For Design Miami 2013, Industry designer and artist Benjamin Rollins Caldwell created a site-specific installation called “The Binary Room” consisting of walls, designs and flooring made out of thousands of pieces of motherboards, computer drivers, keyboard, Ethernet cable, cable ribbon. Rollins Caldwell is interested in what happens to electronics when they die. The designer was walking through an old warehouse when he came upon a hodgepodge of obsolete computers, calculators, telephones, and printers, and decided to take the pallets back to his studio. His vision produced “The Binary Collection,” a line of furniture made out of up-cycled, disposed electronics that shows us how much e-waste we actually produce. The understructure of each piece is made of computer towers and sheet metal from printers that are bent to the proper form and riveted together. The surface of each piece is completely covered with colorful motherboards, computer chips, LCD screens, and hard drive disks held in place by sheet metal screws.
In the chairs, the cushions are made from woven together ribbon cable and ethernet cables, and the tables have a functional surface made of salvaged glass above the base. The art and pop culture worlds have taken notice of “The Binary Room,” the most famous fan being Mother Monster herself. The collection was exhibited in a large installation called "Living in the Computer Age" at Lady Gaga's ArtRave, an event to celebrate and promote the singer's latest album, ARTPOP. Rollins Caldwell found the partnership fitting, not only because the chair looks like how many of the tracks on ARTPOP sound, but also because he says he likes viewers to be able to relate to his work, much like music. plicate the feeling that nature creates within me."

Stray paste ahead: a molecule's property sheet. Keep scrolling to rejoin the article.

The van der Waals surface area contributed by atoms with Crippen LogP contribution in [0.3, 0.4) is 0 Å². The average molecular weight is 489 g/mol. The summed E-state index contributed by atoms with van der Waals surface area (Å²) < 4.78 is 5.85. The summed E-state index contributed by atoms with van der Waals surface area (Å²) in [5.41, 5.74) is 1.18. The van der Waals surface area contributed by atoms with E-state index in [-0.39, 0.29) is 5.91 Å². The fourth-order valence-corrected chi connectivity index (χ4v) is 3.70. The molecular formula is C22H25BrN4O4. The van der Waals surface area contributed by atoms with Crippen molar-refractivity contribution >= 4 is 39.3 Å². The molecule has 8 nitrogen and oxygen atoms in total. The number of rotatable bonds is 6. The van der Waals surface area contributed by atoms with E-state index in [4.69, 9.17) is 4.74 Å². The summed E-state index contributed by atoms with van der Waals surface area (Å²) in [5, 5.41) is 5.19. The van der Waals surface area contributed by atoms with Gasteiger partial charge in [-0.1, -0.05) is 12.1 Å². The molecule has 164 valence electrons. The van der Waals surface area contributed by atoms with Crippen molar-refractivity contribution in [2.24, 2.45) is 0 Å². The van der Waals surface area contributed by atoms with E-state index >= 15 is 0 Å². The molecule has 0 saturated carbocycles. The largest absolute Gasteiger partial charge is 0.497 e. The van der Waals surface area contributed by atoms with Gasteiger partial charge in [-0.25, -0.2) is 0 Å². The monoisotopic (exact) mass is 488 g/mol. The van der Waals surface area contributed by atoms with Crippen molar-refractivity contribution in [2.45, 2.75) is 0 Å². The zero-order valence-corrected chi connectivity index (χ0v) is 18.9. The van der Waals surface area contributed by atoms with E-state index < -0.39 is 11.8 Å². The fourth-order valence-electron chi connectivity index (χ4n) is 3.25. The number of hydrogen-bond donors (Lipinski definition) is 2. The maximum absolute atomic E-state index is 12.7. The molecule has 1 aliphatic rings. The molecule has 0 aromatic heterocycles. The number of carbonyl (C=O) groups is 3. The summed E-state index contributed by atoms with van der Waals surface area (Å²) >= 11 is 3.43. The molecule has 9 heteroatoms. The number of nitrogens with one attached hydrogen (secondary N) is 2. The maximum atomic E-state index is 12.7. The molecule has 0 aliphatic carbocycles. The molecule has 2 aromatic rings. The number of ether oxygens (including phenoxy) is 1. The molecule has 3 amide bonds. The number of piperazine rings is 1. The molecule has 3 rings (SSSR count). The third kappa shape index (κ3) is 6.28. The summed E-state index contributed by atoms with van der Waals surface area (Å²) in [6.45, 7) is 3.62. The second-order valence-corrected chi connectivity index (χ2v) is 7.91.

Rollins Caldwell’s installation became one of the most visited and popular booths of the fair. The webzine The Verge noted the artist’s “gorgeous furniture” made from “abandoned electronics” (http://www.theverge.com/2013/12/20/5230150/benjamin-rollins-caldwell-binary-collection) and blog Gizmodo named Rollins Caldwell’s work one of the “Five Coolest Pieces from the Biggest Week in the U.S. Art World” (http://gizmodo.com/five-of-the-coolest-pieces-from-the-biggest-week-in-the-1479798289). The Design Tourist blog signaled Rollins Caldwell out as one of her “favorite artists” of the week, as an artist “doing amazing work with ordinary objects” (https://thedesigntourist.net/art-basel-miami-repurposed/). The Miami Herald also couldn’t resist Rollins Caldwell fun, innovative work, calling it unquestionably modern “but a throwback to the more-wired ‘80s”
VOGUE Living Australia couldn’t resist—placing Rollins Caldwell’s work on its list of the Best On Show at Design Miami 2013 (http://www.vogue.com.au/vogue+living/design/galleries/what+to+see+at+design+miami+2013,27791?pos=2). Sotheby’s also was taken with the collection, calling the Binary Room Collection “the coolest thing of all” at Design Miami and a true “achievement of craft” (http://www.sothebys.com/en/news-video/blogs/all-blogs/art-fair-insider/2013/12/satellite-fairs-in-art-basels-orbit.html).